Tesla Stock Pares Losses After Saying Fire From Collision

Tesla Motors Inc.’s stock pared declines at the close yesterday after the electric-car maker said an Oct. 1 fire in one of its vehicles was caused by a crash.

Tesla fell 6.2 percent to $180.95 in New York. Earlier the shares tumbled as much as 9.1 percent after a picture of a Model S fire in Washington state was published by the Jalopnik website. The drop was the biggest one-day slide since July 16.

The Model S “collided with a large metallic object in the middle of the road, causing significant damage to the vehicle,” Palo Alto, California-based Tesla said in an e-mailed statement. The driver exited the vehicle safely and called authorities. A fire caused by damage sustained in the crash was contained, Tesla said. The website had earlier said it couldn’t provide a reason for the incident.

Tesla, which has seen its market value top $20 billion this year, is intent on becoming the world’s most profitable seller of battery-powered autos, using technology designed in-house.

Debris that may be related to the Kent, Washington, collision was collected by the state’s Transportation Department, the Washington State Patrol said yesterday in a statement. The collision report should be available in a few days, the agency said.

Rating Reduction

“The driver stated that he began to smell something burning and a short time later the vehicle caught on fire,” according to the State Patrol statement. An emergency crew had to make “several attempts to extinguish the flames as it kept reigniting,” according to the statement, without elaborating.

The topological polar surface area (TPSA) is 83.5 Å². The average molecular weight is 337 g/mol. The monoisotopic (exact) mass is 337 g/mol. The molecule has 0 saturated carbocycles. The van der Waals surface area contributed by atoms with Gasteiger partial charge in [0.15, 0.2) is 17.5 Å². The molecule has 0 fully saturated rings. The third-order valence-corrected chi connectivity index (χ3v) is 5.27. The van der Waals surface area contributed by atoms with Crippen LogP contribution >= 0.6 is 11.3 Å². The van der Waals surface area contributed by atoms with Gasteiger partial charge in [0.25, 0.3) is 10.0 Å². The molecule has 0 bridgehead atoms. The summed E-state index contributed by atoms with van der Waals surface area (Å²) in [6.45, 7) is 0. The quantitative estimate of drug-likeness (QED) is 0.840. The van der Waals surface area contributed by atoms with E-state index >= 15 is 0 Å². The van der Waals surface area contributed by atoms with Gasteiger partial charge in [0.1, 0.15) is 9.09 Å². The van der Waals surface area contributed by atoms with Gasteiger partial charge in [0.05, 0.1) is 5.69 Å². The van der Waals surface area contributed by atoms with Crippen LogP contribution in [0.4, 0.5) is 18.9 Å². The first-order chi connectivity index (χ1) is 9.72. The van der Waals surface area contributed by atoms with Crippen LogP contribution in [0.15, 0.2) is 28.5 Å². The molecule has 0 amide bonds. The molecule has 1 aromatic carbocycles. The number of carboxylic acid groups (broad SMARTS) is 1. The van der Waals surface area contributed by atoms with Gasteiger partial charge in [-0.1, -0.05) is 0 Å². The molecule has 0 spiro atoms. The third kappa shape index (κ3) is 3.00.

Flames also burned in the car's battery pack, the Associated Press reported, citing comments made by firefighters in a copy of an incident report the news service said it obtained under state public records laws.

The company’s plans to boost production and add new models increase execution risk that could weigh on the stock, Ben Kallo, a Robert W. Baird & Co. analyst, said yesterday. Kallo downgraded the company to neutral from outperform.

The electric-car maker is increasing output of its Model S sedan and plans to introduce a Model X sport-utility vehicle and “any hiccups in execution present stock-price risk in the near to intermediate term,” Kallo wrote in a report.

The company plans this year to deliver 21,000 of its flagship Model S sedans, priced from about $70,000, and double that volume next year as sales in Europe and Asia expand.

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